My productivity system

My productivity system - student project

Thanks Brian for sharing so many useful tips – I've started applying the time management ideas to my day-to-day (especially timeboxing and Pomodoro technique). 

My productivity system involves a few different tools, both digital and physical. As a former copywriter, it always starts with a pen and paper, and then moves onto the computer for trackability and speed. 


1. Physical Lists

Whether it's a small notebook, a scrap of paper, or the back of a bill envelope, I'm constantly making lists on paper. Everyone has their own style, but for me it's important to keep these organized visually while at the same time NOT be too precious about them. 

For example, I don't use any special kind of notebook (it's actually better if it's a random ugly "found" notebook and not a brand-new Moleskine that I'd worry about messing up). Really any scrap paper or the back of printouts is ideal. (Going green!) 

In terms of visually organizing to-do's on these lists, I use a series of different shapes to denote high, medium and low priority tasks.

  • Square checkbox = big priority task/goal 
  • Circle ("analog radio button") = medium priority task 
  • Dash or Dot = small task or item that fits within the previous task 

Some of this was inspired by Ryder Carroll's Bullet Journal concept. 


My productivity system - image 1 - student project


2. Google Docs + Sheets

I find most of Google's products to be incredibly useful for productivity – specifically docs and spreadsheets. Across the Skillshare team, we probably have tens of thousands of documents shared which just makes projects more fluid and productive.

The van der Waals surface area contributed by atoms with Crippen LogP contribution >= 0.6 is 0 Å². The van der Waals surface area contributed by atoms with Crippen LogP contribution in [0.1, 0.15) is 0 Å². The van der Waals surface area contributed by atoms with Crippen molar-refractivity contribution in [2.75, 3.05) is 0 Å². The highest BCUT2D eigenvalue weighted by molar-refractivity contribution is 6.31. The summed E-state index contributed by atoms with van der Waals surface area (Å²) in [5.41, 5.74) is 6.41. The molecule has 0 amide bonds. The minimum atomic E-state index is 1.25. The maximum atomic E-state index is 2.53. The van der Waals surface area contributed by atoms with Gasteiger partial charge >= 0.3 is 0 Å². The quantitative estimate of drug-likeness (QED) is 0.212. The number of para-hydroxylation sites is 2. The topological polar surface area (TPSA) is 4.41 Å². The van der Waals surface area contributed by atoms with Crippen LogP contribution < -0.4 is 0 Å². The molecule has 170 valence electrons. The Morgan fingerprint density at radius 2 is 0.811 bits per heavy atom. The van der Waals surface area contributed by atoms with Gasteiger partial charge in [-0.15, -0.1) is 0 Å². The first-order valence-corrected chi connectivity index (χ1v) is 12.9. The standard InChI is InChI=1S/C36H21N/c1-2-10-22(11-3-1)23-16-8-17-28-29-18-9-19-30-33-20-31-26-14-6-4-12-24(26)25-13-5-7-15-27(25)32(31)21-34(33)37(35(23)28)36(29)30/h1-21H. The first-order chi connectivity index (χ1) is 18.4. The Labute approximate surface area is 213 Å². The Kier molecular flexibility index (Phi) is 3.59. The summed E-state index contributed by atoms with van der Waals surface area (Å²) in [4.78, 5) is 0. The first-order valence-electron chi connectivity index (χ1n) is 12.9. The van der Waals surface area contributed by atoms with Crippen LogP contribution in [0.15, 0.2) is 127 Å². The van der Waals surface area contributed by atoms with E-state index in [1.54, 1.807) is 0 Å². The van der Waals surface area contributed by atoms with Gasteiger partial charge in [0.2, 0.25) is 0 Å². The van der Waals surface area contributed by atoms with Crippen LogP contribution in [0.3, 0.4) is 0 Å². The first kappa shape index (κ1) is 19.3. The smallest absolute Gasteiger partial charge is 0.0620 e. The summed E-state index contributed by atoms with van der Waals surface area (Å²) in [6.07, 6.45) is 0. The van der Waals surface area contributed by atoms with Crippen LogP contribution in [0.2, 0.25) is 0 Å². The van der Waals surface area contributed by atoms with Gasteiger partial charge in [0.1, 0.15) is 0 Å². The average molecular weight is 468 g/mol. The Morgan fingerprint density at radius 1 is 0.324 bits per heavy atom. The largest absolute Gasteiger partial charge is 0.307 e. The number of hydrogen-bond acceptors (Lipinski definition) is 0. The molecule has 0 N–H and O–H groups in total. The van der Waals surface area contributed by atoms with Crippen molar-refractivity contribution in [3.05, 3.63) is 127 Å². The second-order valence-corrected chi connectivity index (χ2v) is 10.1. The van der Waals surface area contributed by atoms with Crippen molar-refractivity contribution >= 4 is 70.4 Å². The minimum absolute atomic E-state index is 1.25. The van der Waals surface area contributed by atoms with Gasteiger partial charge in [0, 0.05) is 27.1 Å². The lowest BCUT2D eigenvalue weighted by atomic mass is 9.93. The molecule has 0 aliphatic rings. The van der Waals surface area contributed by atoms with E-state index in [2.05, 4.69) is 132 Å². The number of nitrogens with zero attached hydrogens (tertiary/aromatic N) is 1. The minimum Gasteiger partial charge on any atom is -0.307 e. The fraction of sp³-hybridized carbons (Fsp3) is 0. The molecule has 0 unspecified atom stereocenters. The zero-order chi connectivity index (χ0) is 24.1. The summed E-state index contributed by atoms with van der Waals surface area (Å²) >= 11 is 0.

For my own personal goals and financial housekeeping, I also use docs and google sheets every week. 

Again, much of this starts as a physical list on paper, and then gets pulled into the digital space later. 


3. Trello Boards 

In terms of content management and keeping track of our publishing calendar at Skillshare, we pretty much live and die by Trello. This helps us see the status of every project, which key people are involved, and allows us to communicate important steps without filling up somebody's inbox or wasting their time with a meeting. 

It's also helpful to take a holistic look at what other teams are working on at-a-glance by checking out their Trello Boards (rather than pinging them with a bunch of questions). 

I really like the way this class shows different ways of using a Trello board, and also found the Inspiration section on your site useful. 


My productivity system - image 2 - student project


Some action steps I definitely want to work on, now that I've watched this class:

  1. Going to try out some of the tools and plugins you mentioned to avoid distractions (I'm very prone to looking at notifications, and then I lose focus for several minutes when I could be completing the task at hand) 

  2. Improving time management and prioritization of tasks (sometimes it's tempting to do the easiest thing first and avoid the BIG important project that you know is going to take the most time – this is something I definitely want to work on!) 


Thanks again for the class, Brian! 

- Zack 

Zack Kinslow
Content Manager, Skillshare